• The discrediting of outsiders and family or friends who question the spiritual group’s beliefs or behavior patterns.

  • The discouragement or forbidding of secular education or certain types of books, music, and entertainment so that only the “right” beliefs get airtime.

3. Humiliation and Degradation

  • After isolating and monopolizing perception and discrediting others, it remains necessary to discredit the individual themselves or an entire class of people so that they are:

- gradually drained of self-esteem, self-respect, and personal agency

- weakened in their physical, mental, and emotional ability to resist

- worn down by being treated in demeaning ways, ridiculed for having any needs or independent perceptions, mocked, labeled in derogatory terms, and given subservient tasks

This can be done by:

- publicly exposing an individual’s vulnerabilities or weaknesses under the guise of prayer, or saving their soul

- targeting individuals for exorcism or ostracism

- depriving individuals of sleep, meals, or special privileges

- denying individuals participation in group activities, such as kicking them off the mission trip or not inviting them to the group picnic

- demanding members be submissive no matter how badly they are treated

  • This process conditions targeted victims to accept increasingly unacceptable behavior without complaint. In other words, what might have once been shocking behavior becomes normalized.

4. Threats

  • Designed to create anxiety and despair, threats may be overt or subtle, but they are intended to:

- make abusers’ expectations clear

- induce fear of consequences for challenging the authority or erratic behavior of abusive individuals

- make clear that, “Thou shalt not question ‘God’s’ representatives on earth, as ‘He’ is beyond question,” and therefore so are his representatives and any demands they might voice.

This might look like:

- passive-aggressive behavior through comments like, “It would be a shame to lose you as a valued leader/member,” or quoting scriptures that make it clear God sees your behavior or questioning as worthy of eternal damnation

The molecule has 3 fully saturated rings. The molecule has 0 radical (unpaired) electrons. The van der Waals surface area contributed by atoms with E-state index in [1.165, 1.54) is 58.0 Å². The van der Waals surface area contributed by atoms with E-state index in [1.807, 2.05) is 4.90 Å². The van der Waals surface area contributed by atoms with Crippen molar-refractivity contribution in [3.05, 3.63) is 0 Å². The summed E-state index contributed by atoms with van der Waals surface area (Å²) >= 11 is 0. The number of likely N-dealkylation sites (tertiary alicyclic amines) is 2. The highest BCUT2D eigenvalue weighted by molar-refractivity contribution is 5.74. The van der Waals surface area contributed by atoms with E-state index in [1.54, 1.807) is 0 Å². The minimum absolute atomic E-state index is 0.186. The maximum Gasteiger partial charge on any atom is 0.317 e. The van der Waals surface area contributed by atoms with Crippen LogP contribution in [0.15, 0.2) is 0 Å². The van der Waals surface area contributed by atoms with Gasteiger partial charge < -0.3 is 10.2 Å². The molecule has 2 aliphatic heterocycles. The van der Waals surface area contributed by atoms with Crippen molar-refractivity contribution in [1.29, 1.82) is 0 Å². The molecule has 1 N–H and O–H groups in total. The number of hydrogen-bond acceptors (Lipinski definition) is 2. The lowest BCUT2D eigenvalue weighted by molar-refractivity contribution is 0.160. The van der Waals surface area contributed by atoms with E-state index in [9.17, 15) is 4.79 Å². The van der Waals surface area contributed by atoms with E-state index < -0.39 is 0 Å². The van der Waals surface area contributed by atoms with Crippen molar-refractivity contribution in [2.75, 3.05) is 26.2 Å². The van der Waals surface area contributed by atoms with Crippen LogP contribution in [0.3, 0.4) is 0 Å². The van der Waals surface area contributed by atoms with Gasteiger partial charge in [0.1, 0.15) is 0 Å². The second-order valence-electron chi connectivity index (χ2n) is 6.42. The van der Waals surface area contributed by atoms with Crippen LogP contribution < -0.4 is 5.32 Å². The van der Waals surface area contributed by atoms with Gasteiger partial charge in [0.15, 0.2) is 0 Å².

- overt blackmail, such as threatening to expose a perceived sin

- threats or displays of aggression, physical dominance, and violence

5. Omnipotence, Superiority, or Overwhelming Power

  • Demonstrations of shock and awe, such as performing alleged miracles or claiming to receive visions or special dreams.

  • Overwhelming displays of force or disproportional consequences, such as dramatically ejecting a member from the community for sincere questions, noting hypocrisy in the leadership, or separating family members as punishment

  • Brutal and/or public scapegoating of a member in a staged powerplay to demonstrate superiority. Making an example of someone.

  • Open committing of crimes by authority figures.

  • Indulgence in hypocrisies or treating others in ways nobody else could get away with.

All of this behavior further conditions the acceptance of the unconscionable, serving the purpose of demonstrating the kind of omnipotence that generates a profound sense of futility for anyone in disagreement or who would fight back.

6. Enforcing Trivial Demands

  • Reinforcement of who has the power and who does not by the making of patently silly demands that serve little apparent useful purpose, such as unnecessary manual labor, or making you apologize to your abuser.

  • Communication of no-win messages like answering questions with, “Because God says,” or, “That’s not for you to question,” or, “You just need to have faith.”

7. Induce Exhaustion

  • Expectation of members to attend services or be on committees that interf